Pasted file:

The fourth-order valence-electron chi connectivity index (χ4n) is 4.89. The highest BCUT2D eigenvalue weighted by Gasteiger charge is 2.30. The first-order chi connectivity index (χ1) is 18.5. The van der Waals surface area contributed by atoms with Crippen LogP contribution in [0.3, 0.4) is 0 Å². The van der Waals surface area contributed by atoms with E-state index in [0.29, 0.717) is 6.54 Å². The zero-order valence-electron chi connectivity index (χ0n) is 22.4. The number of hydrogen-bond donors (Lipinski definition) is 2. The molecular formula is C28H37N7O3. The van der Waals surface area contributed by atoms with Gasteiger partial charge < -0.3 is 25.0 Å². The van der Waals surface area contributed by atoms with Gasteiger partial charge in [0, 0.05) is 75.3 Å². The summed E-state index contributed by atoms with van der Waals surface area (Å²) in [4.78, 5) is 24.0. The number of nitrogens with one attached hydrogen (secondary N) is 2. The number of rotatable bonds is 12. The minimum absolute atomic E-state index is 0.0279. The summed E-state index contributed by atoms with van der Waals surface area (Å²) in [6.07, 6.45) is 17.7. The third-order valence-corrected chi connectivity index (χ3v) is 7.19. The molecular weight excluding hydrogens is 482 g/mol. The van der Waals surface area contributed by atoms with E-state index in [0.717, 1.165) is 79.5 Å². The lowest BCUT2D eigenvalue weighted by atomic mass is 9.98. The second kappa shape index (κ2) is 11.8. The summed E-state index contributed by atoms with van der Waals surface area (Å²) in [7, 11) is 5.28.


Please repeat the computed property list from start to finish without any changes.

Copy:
The fourth-order valence-electron chi connectivity index (χ4n) is 4.89. The highest BCUT2D eigenvalue weighted by Gasteiger charge is 2.30. The first-order chi connectivity index (χ1) is 18.5. The van der Waals surface area contributed by atoms with Crippen LogP contribution in [0.3, 0.4) is 0 Å². The van der Waals surface area contributed by atoms with E-state index in [0.29, 0.717) is 6.54 Å². The zero-order valence-electron chi connectivity index (χ0n) is 22.4. The number of hydrogen-bond donors (Lipinski definition) is 2. The molecular formula is C28H37N7O3. The van der Waals surface area contributed by atoms with Gasteiger partial charge < -0.3 is 25.0 Å². The van der Waals surface area contributed by atoms with Gasteiger partial charge in [0, 0.05) is 75.3 Å². The summed E-state index contributed by atoms with van der Waals surface area (Å²) in [4.78, 5) is 24.0. The number of nitrogens with one attached hydrogen (secondary N) is 2. The number of rotatable bonds is 12. The minimum absolute atomic E-state index is 0.0279. The summed E-state index contributed by atoms with van der Waals surface area (Å²) in [6.07, 6.45) is 17.7. The third-order valence-corrected chi connectivity index (χ3v) is 7.19. The molecular weight excluding hydrogens is 482 g/mol. The van der Waals surface area contributed by atoms with E-state index in [0.717, 1.165) is 79.5 Å². The lowest BCUT2D eigenvalue weighted by atomic mass is 9.98. The second kappa shape index (κ2) is 11.8. The summed E-state index contributed by atoms with van der Waals surface area (Å²) in [7, 11) is 5.28.